The reason why the suite hadn’t been played in its entirety live since being recorded is because staging it is considerably more cumbersome than putting a ten-piece salsa combo together. For this performance, the massive latin big band and orchestra, including a string section, were accompanied by several pairs of dancers who spun ecstatically throughout several of the longer segments. The first part, Africa, began with Adonis Puentes on vocals, which from the VIP section (the catwalk across the street on 65th, where those sufficiently agile or ambitious to climb up could actually catch an occasional glimpse of the band from across the way) weren’t easy to hear, but they resonated with the crowd. The band romped through a rousing, vintage 70s Fania era salsa anthem, a long, hypnotically mysterious Afro-Cuban drum vamp, and back into the blaze and swells of the horns. The second section, Caribe chronicles the cross-pollination that happened in the Caribbean (heavily influenced by the then-obscure Cuban big band Orquesta Cubana de Musica Moderna), where the rhumba rhythms first made their appearance. By now Ruben Blades had joined the festivities, one of the concluding segments featuring several prominent and dramatically crescendoing, Dave Valentin-inflected flute passages.

Nueva York 1950s & 1960s was the most diverse and intense section, especially an ominous noir latin funk groove that cut out much too soon in favor of another blazing dance number. The final part, Futuro envisions salsa growing to further incorporate elements of jazz and even the avant garde, moving through two surprise endings and a long, intense timbale vamp to a whirlwind cauldron of noise, then back again several times, the percussionists somehow managing not to let go of the piece as it spun completely off its hinges: imagine an army of Charlie Parkers at their craziest. The piece wound up with one last salsa number that they finally took all the way up with a big crescendo that was sort of the equivalent of Afro-Cuban heavy metal. Considering how exhilarating this show was – and how visibly out-of-breath Harlow and his band were afterward – one can only imagine how good they’d sound after more than the two rehearsals they’d managed to get in for this one.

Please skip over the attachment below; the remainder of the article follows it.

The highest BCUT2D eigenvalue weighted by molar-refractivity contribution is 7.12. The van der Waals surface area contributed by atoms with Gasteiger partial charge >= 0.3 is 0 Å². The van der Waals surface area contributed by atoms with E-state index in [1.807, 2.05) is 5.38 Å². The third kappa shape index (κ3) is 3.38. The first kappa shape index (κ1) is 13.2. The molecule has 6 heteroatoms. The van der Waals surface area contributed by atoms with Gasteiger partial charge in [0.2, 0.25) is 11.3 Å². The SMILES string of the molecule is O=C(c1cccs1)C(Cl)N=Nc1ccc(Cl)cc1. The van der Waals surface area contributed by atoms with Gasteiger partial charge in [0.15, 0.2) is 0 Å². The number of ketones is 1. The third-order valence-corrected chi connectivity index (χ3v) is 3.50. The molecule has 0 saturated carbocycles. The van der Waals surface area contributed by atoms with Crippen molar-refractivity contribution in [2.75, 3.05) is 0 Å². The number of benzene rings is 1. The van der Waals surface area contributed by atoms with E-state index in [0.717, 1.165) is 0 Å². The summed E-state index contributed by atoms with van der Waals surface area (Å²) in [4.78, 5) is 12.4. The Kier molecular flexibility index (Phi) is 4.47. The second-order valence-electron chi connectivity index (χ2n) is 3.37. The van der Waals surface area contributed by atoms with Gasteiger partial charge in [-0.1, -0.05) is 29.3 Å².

And a big shout-out to the Bobby Sanabria Big Band, whose equally epic, tectonically shifting textures and bracing, striking charts gave Harlow and his crew a hard act to follow.

August 17, 2010 Posted by | concert, jazz, latin music, Live Events, Music, music, concert, New York City, review, Reviews | , , , , , , , , , , , , , , , , , , , , , , , , , , , , , , , , , , , | 1 Comment

Some Sweet Retro Cuban Sounds for Summer

Sierra Maestra were one of the original son revivalists in Cuba back in the 70s. Had that era’s Cuban music been widely available for export – or widely available island-wide, for that matter – they would have beaten the Buena Vista Social Club to the punch by about twenty years. What differentiates Sierra Maestra is that they mixed classic covers with original compositions done retro style. With all but two of the original members still alive, their new album Sonando Ya continues in that vein. Their sound is a lot more rustic than the Fania-style salsa that everybody knows and loves, more rustic than Machito, for that matter. This is Cuban roots music, bouncing and shuffling along with a clatter of a four-man percussion section, guiro, tres, guitar, bass, trumpet and vocals. But unlike what the title suggests, it’s not really dreamy at all. There’s a joy and swing to everything here – this is dance music, after all, and it’s no less vital than the stuff the band was doing thirty years ago.